First we will take Eastern Europe, then the masses of Asia, then we will encircle the United States, which will be the last bastion of capitalism. We will not have to attack. It will fall like an overripe fruit into our hands.
Whether or not Lenin ever phrased the Communist plan for world domination in such precise terms, the statement accurately summarizes the advance of Communism since the Bolsheviks toppled the socialist Kerensky only a few months after he had ousted Tsar Nicholas. Lenin had arrived in Petrograd, Russia, in April 1917, his journey from Switzerland in a sealed train having been facilitated and financed by the German Foreign Office in an effort to undermine the Russian army and remove Russia from World War I. After the Bolsheviks had seized power on November 7, 1917, German Foreign Secretary Richard von Kuhlmann sent a telegram to Kaiser Wilhelm II that said in part:
Russia appeared to be the weakest link in the chain of our enemies. Our task was to further weaken this link and, if possible, to break it. This was the object of the revolutionary activity organized by us behind enemy lines: the promoting of separatist tendencies, and the support of Bolshevism….
The Bolshevik seizure of Russia was no spontaneous uprising of the masses. It was the bloody imposition of a Communist dictatorship from the top by a group of revolutionaries organized and financed from outside Russia. Lenin had come from Switzerland and Leon Trotsky from New York City to spearhead the takeover. They were funded by the German government with money that was channeled through a Swedish bank owned by Olof Aschberg, who had a continuous working relationship with the Guaranty Trust Company in New York. When the Soviets formed their first international bank (Ruskombank) in 1922, Aschberg was its head and Max May, vice president of Guaranty Trust, was chief of its foreign division.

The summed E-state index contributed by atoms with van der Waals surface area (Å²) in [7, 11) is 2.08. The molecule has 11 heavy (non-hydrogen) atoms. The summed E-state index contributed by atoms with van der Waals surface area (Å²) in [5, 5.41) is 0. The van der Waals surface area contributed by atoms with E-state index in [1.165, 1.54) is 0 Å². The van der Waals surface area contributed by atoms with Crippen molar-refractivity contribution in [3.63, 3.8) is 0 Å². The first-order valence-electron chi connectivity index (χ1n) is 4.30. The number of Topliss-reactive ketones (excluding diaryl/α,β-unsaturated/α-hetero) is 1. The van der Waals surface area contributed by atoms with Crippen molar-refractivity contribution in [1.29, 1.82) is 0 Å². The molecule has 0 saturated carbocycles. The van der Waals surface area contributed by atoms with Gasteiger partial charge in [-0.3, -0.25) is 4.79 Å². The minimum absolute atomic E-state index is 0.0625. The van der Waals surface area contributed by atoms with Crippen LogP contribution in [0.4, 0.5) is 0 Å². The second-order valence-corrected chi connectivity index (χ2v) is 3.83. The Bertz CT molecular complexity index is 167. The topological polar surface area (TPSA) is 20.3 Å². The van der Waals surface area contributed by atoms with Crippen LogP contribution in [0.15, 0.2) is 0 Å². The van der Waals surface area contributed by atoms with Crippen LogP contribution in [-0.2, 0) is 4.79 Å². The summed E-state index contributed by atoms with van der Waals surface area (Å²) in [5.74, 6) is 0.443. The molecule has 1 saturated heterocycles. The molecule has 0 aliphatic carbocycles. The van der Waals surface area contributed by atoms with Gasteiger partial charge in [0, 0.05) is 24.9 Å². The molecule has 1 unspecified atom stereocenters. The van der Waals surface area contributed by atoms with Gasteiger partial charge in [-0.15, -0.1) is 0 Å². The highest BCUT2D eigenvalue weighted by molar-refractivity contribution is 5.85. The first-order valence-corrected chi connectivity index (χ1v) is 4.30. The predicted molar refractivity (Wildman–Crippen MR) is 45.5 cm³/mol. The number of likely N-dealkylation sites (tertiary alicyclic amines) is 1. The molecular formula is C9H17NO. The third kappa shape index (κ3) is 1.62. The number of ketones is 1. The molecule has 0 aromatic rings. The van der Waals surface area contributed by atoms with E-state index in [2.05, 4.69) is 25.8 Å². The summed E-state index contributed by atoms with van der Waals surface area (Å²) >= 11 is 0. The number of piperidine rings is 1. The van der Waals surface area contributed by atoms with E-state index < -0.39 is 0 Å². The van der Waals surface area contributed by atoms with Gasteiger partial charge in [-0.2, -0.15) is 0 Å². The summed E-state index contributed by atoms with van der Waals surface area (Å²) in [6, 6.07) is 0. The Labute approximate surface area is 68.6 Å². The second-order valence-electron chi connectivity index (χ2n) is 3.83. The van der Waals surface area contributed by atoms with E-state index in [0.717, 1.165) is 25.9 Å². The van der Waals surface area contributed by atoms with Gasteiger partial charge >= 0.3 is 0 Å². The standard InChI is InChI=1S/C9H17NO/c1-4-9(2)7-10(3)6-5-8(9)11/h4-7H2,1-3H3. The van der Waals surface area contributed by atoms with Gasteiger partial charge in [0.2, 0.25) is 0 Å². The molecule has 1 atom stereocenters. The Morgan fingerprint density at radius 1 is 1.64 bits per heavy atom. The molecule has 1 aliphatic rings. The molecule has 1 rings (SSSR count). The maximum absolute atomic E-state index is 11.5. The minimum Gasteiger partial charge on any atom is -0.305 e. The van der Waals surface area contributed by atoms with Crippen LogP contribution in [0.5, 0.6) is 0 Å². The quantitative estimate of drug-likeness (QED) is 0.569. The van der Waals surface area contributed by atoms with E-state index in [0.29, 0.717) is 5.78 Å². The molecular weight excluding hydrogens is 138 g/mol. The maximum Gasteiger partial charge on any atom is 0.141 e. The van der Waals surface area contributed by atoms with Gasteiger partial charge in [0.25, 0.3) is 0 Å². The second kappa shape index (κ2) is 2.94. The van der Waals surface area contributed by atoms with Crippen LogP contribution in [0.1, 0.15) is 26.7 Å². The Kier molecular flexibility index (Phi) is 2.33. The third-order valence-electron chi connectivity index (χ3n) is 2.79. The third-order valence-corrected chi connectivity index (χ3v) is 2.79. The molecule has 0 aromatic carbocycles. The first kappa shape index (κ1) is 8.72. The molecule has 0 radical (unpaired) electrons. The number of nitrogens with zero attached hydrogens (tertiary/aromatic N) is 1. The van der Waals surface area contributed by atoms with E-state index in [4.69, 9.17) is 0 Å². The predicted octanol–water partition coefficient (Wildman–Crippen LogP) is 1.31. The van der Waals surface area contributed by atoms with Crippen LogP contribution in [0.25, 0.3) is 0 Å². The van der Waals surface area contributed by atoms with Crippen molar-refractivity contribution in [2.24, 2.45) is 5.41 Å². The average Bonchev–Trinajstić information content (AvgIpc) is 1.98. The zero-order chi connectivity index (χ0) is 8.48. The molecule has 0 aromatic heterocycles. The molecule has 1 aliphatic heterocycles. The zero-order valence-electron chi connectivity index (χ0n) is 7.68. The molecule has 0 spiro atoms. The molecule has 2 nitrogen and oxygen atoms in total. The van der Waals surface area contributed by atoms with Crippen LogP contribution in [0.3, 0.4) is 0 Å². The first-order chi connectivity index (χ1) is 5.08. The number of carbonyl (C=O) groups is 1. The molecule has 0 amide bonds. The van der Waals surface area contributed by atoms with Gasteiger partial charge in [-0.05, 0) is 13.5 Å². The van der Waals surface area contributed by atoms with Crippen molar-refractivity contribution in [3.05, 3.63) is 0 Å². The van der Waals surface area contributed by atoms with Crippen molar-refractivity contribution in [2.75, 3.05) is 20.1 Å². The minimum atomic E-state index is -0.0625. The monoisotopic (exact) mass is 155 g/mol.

Another American supporter of the Bolsheviks was William Boyce Thompson, director of the Federal Reserve Bank of New York, who led a Red Cross Mission to Moscow in 1917 and made a personal contribution of $1 million to the Communists. This mission was not “one of neutral humanitarianism,” said Antony C. Sutton in his book Wall Street and the Bolshevik Revolution, but “was in fact a mission of Wall Street financiers to influence and pave the way for control, through either Kerensky or the Bolshevik revolutionaries, of the Russian market and resources. No other explanation will explain the actions of the mission …. The single overwhelming objective was to gain political and economic influence with the new regime, whatever its ideology.”
The plight of the Russian people grew steadily worse under the Bolsheviks. Within a few months after they seized power, said Eugene Lyons in his book Workers’ Paradise Lost,